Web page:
The bundles cool off in a pool of water for another five to 10 years or so. After that, they are placed in steel and concrete containers for storage at the plant. These casks are designed to last 100 years and to withstand nearly anything — hurricanes, severe floods, extreme temperatures, even missile attacks.
To date, there have been no deaths, injuries or serious environmental releases of nuclear waste in casks anywhere. And the waste can be transferred to another cask, extending storage one century at a time.
With this kind of nuclear waste, I’m not referring to water containing the radioisotope tritium that nuclear plants regularly release. Antinuclear activist groups like to scaremonger about this, despite the fact that you’d need to drink over a gallon of the treated water being released from Fukushima to get the equivalent radiation exposure of eating a banana.
But what about the spent nuclear fuel — isn’t it radioactive for hundreds of thousands of years? The way radiation works, the waste products that are the most radioactive are the shortest-lived, and those that last a long time are far less dangerous. About 40 years after the fuel becomes waste, the heat and radioactivity of the pellets have fallen by over 99 percent. After around 500 years, the waste would have to be broken down and inhaled or ingested to cause significant harm.
Compare this to other hazardous industrial materials we store in less secure ways that don’t become less toxic over time. Take ammonia: It is highly toxic, corrosive, explosive and prone to leaking. Hundreds of ammonia-related injuries and even some fatalities have been reported since 2010, and we continue to produce and transport millions of tons of it annually by pipelines, ships and trains for fertilizer and other uses.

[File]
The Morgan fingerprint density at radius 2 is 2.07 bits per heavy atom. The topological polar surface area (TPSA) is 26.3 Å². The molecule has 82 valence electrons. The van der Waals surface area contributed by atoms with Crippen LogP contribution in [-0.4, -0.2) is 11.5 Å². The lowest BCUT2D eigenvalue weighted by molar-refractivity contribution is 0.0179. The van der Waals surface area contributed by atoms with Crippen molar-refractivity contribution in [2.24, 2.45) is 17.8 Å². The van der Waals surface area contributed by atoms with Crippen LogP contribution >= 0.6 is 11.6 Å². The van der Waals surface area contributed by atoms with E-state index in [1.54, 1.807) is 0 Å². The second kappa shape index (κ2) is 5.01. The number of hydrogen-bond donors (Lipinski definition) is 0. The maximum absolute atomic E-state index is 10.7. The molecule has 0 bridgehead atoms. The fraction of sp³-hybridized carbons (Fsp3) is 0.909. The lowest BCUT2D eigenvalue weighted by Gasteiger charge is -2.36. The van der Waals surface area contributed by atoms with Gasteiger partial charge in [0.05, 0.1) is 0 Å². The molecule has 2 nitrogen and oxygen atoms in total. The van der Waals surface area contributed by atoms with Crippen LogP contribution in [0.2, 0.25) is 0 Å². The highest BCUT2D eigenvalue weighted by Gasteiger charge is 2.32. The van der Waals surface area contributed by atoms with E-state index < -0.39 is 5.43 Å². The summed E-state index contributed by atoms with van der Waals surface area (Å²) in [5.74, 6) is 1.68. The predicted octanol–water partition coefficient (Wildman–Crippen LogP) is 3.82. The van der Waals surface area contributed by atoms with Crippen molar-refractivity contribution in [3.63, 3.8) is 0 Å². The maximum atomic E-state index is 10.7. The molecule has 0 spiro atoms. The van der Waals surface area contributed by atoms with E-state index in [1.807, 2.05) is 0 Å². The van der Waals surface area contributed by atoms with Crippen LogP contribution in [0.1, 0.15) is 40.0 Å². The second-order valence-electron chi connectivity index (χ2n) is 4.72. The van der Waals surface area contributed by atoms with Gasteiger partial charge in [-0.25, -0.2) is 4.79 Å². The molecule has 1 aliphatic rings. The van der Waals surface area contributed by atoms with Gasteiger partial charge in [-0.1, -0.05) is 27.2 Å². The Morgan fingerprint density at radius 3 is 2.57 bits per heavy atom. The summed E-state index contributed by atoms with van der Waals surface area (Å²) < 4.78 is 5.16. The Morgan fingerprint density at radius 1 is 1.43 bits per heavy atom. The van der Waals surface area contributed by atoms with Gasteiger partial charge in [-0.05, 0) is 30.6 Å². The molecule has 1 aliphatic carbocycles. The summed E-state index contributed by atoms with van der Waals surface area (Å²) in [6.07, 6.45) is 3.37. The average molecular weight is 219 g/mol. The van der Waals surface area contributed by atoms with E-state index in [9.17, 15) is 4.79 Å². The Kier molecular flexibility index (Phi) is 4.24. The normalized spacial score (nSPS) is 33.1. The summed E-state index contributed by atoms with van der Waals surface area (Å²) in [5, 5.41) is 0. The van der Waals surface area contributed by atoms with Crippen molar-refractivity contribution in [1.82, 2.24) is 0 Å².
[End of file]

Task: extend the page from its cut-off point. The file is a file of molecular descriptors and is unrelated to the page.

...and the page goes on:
Yet because nuclear waste seems to pose an outsize risk in the imaginations of many — especially those who lived through the Cold War — the conversation veers toward permanent solutions, like burying it deep underground in a facility like the proposed Yucca Mountain project in Nevada. There may be other benefits to consolidating spent fuel in a central facility, but safety is not the primary concern.
By failing to construct such a facility, some worry that we’re saddling the next generation with the burden of waste management. But as a young person in my 20s expecting a child this year, I feel very comfortable with the way we manage nuclear waste, with making more of it and with passing this responsibility on to our kids. I hope my daughter’s generation will inherit many new nuclear plants making clean power — and the waste that comes with them.
The waste should really be a chief selling point for nuclear energy, particularly for those who care about the environment: There’s not very much of it, it’s easily contained, it becomes safer with time and it can be recycled. And every cask of spent nuclear fuel represents about 2.2 million tons of carbon, according to one estimate, that weren’t emitted into the atmosphere from fossil fuels. For me, each cask represents hope for a safer, better future.
The New York Times